Various degrees of abbreviation may be found, as shown in table 4. The most extreme is where there is now no trace of the original meaningful material, just an arbitrary symbol or number containing no information about what is cited, only where to find it ("gone").

    6. Parenthetical material interacting with citation information?: yes/no.



  • The number of places with citation information: in-line; on the page in a note (marginal or footnote); bib, end list or notes.
  • Where is the fullest information: in: in-line, bib, note
  • Number of key → destination systems (in each document). Usually one; sometimes two.
  • The reference list (bib) sorted by: {author, chronologically (by date), title, numerical tag }
  • Where is the fullest information: in: in-line, bib, note
  • Parenthetical material interacting with citation information?: yes/no.
  • level of abbreviation in the key: {none, moderate, substantial, radical }

    Some framing information for table 1

    There are four places citation information may be placed: Keys are what I call the short formats for linking a bit of information in one of those places to the corresponding bit in another of them. In most cases there are two places used in a system; but there are cases of one and of three places used together.

    If footnotes and a bib are used then there could be two types of key used: in-text → footnote, and footnote → bib.

    Presupposed knowledge, implicit referencing

    In citations, some knowledge may be presupposed and so not given anywhere in the document itself. One case is where citation standards use abbreviations of journal names e.g. "Am. J. Phys" for "American Journal of Physics" in the "long" format in the reference lists. [??Check this; give e.g.s.]

    Another case is that many disciplines presuppose some common cases and often do not provide a citation. E.g. bible scholars will cite "Exodus 5:3" and not mention that this is part of the bible, and not the name of the Leon Uris novel; physicists will discuss special relativity and not cite Einstein; biologists will discuss evolution but not cite Darwin's Origin of the species.


  • None.
  • Slightly e.g. author-date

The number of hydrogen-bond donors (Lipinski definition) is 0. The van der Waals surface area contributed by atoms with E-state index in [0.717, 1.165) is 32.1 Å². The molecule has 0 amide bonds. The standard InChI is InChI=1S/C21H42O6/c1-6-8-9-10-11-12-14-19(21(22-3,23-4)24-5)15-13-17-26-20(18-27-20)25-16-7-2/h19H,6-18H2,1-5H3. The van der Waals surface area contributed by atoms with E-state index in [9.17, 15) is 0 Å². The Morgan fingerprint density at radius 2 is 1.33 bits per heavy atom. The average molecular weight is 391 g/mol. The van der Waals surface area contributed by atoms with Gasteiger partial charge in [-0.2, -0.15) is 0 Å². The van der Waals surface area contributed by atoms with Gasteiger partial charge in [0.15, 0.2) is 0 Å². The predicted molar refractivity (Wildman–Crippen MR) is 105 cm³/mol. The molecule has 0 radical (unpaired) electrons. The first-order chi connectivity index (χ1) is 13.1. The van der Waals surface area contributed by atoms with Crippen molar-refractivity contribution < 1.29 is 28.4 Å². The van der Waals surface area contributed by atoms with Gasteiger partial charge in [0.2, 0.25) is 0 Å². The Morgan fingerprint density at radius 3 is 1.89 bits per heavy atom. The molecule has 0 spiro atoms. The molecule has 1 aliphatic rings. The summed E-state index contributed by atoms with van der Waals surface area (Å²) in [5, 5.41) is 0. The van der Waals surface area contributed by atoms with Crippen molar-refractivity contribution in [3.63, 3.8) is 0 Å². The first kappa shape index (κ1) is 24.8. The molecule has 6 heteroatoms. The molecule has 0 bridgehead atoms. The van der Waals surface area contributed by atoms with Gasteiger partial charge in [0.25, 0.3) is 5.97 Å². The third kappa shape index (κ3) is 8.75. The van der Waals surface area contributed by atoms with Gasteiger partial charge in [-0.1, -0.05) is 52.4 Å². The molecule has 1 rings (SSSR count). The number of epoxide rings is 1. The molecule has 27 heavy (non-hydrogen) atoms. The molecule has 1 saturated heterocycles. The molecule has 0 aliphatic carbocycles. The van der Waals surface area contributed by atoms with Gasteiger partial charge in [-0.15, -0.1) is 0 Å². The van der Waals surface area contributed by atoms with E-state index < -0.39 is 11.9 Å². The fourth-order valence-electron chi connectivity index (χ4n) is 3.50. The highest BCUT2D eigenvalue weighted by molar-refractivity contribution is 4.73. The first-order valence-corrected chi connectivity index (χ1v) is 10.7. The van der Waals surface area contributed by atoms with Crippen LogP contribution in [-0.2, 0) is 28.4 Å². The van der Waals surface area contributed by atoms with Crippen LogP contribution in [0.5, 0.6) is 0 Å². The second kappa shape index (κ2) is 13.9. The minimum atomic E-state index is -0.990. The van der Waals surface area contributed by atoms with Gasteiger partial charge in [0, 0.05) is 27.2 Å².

• Substantial e.g. Linnaeus, "ProcRoySoc" / "JsocPsy"
  • Radical: AB69


    Linnaeus introduced a citation style, which was used by others for a while but is now disused, in which there was no reference list (bibliography) given; but strongly abbreviated references only were given in the text.

  • Chin. Lagerstr. 42. f. 3
  • Exod. XX:4
  • Amoen. acad. 1. p.278 => Linnæus, C. 1749. Amoenitates academicæ seu dissertationes variæ physicæ, medicæ botanicæ antehac seorsim editæ nunc collectæ et auctæ cum tabulis æneis. [Vol. 1]. - pp. [1-2], 1-563, Tab. I-XVII [= 1-17]. Holmiæ, Lipsiæ. (Kiesewetter).
  • Gron. lap. => Gronovius, J. F. 1740. Index supellectilis lapideæ, quam collegit Johannes Fredericus Gronovius. - pp. [1], 1-29. Lugduni Batavorum.
  • Klein. dub. => Klein, J. T. 1743. Summa dubiorum circa classes qvadrupedum et amphibiorum in celebris domini Caroli Linnæi systemate naturæ: sive naturalis qvadrupedum historiæ promovendæ prodromus cum præludio de crustatis. Adjecti discursus: I. De ruminantibus. II. De periodo vitæ humanæ collato cum brutis. - pp. [1-2], 1-50, [1-2]. Lipsiæ. (Gleditsch).

    "In his work, Linnæus referred to about 400 different older zoological works and used cryptic abbreviations. The information contained in these older works is part of many species taxa descriptions. In 2002, when we started working, there was no literature list (the basic work of zoological taxonomy was published without any list of references). We (the AnimalBase project team) have tried to detect the publications behind the Linnean abbreviations. In some cases Linnæus seemed to have consulted different editions published in different years, but with most cited works it is clear what was meant." from source page.

    Cases (used in tables above)

  • Case 1: AMS = American Mathematical Society. Bib and keys of form "[AB13]"
  • Case 2: APA = American psychological Association
  • Case 3: MLA = Modern Languages Association
  • Case 4: Classical Classical: ≈ ? title only
    E.g. "Plato discussed the principle of the philosopher-king Republic, V, 473c"
    No author, and universal cross-edition numbering of pages, paragraphs etc. for a given classical author.
  • Case 5: Linnaeus
  • Case 6: Ieee, alpha sorted list
  • Case 7: AMA = American Medical Association, nmb sorted list
  • Case 8: footnote
  • Case 9: opcit footnotes
  • Case 10: no bib, footnotes only
  • Case 11: symbols
  • Case 12: In legal writing for US court documents, as opposed to academic law articles, citations (of precedents in other cases) are "direct" i.e. given in full in-line, in the main body of text. Bluebook refers to the USA system: Bluebook.

    Example articles (used in tables above)

  • Ex.1 doi:10.1108/00220411111183564 Williams article on citation in biosciences. Author-date citing.
  • Ex.2 DNA paper by Watson & Crick, 1953. Endnotes (footnote numbers).
  • Ex.3 Botany article reporting a new species of violet. Author-date.
  • Ex.4 BMJ: medical citing by footnotes
  • Ex.5 BMJ: medical citing by footnotes: public mental health
  • Ex.6 Chernin on Harvard citation system BMJ: medical citing by footnotes: public mental health
  • Ex.7 AMS Maths research paper. e.g. [Aiz96], [BM10], [GPS10a].
  • Ex.8 Example of in-line full citation in (USA) legal documents.
  • Ex.9 A sample page from Linnaeus using his highly abbreviated in-line citations. A list of many of Linnaeus' highly abbreviated in-line citations, with full expansions worked out by contemporary scholars. (The distinctive version of case 5, Linnaeus' citation method, is that no bibilography with full citations was given in the document(s).)
    Check and pick a better sample page: one that has definite ref.s on.
  • Ex.10 ISIS: xx
  • Ex.11 Philosophical Issues: xx
  • Ex.12 College English: xx